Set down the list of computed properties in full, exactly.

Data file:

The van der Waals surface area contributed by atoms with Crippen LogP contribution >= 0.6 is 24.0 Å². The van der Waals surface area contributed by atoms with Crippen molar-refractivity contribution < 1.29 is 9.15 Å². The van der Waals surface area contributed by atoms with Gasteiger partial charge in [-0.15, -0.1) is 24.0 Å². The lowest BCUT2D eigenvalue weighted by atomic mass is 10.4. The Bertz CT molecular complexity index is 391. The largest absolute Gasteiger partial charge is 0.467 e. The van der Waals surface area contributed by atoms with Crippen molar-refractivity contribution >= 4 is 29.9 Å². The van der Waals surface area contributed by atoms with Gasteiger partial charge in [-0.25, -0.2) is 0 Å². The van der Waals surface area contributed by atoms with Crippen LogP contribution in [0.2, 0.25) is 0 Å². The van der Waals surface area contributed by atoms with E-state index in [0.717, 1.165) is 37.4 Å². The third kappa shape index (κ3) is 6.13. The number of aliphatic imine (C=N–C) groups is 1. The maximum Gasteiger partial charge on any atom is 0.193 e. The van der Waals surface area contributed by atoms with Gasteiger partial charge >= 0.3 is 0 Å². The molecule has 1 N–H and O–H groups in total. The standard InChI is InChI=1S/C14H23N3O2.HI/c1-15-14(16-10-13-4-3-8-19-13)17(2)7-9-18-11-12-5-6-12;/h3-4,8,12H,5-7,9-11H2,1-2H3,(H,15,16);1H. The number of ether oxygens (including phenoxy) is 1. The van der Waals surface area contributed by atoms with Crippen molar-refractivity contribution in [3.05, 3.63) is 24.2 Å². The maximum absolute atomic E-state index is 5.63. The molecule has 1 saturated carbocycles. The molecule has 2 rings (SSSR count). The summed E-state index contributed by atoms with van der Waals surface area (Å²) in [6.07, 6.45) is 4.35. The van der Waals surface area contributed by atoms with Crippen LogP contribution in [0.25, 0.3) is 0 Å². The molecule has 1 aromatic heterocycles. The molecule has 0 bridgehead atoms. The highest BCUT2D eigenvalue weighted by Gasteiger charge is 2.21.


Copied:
The van der Waals surface area contributed by atoms with Crippen LogP contribution >= 0.6 is 24.0 Å². The van der Waals surface area contributed by atoms with Crippen molar-refractivity contribution < 1.29 is 9.15 Å². The van der Waals surface area contributed by atoms with Gasteiger partial charge in [-0.15, -0.1) is 24.0 Å². The lowest BCUT2D eigenvalue weighted by atomic mass is 10.4. The Bertz CT molecular complexity index is 391. The largest absolute Gasteiger partial charge is 0.467 e. The van der Waals surface area contributed by atoms with Crippen molar-refractivity contribution >= 4 is 29.9 Å². The van der Waals surface area contributed by atoms with Gasteiger partial charge in [-0.25, -0.2) is 0 Å². The van der Waals surface area contributed by atoms with Crippen LogP contribution in [0.2, 0.25) is 0 Å². The van der Waals surface area contributed by atoms with E-state index in [0.717, 1.165) is 37.4 Å². The third kappa shape index (κ3) is 6.13. The number of aliphatic imine (C=N–C) groups is 1. The maximum Gasteiger partial charge on any atom is 0.193 e. The van der Waals surface area contributed by atoms with Gasteiger partial charge >= 0.3 is 0 Å². The molecule has 1 N–H and O–H groups in total. The standard InChI is InChI=1S/C14H23N3O2.HI/c1-15-14(16-10-13-4-3-8-19-13)17(2)7-9-18-11-12-5-6-12;/h3-4,8,12H,5-7,9-11H2,1-2H3,(H,15,16);1H. The number of ether oxygens (including phenoxy) is 1. The van der Waals surface area contributed by atoms with Crippen molar-refractivity contribution in [3.05, 3.63) is 24.2 Å². The maximum absolute atomic E-state index is 5.63. The molecule has 1 saturated carbocycles. The molecule has 2 rings (SSSR count). The summed E-state index contributed by atoms with van der Waals surface area (Å²) in [6.07, 6.45) is 4.35. The van der Waals surface area contributed by atoms with Crippen LogP contribution in [0.25, 0.3) is 0 Å². The molecule has 1 aromatic heterocycles. The molecule has 0 bridgehead atoms. The highest BCUT2D eigenvalue weighted by Gasteiger charge is 2.21.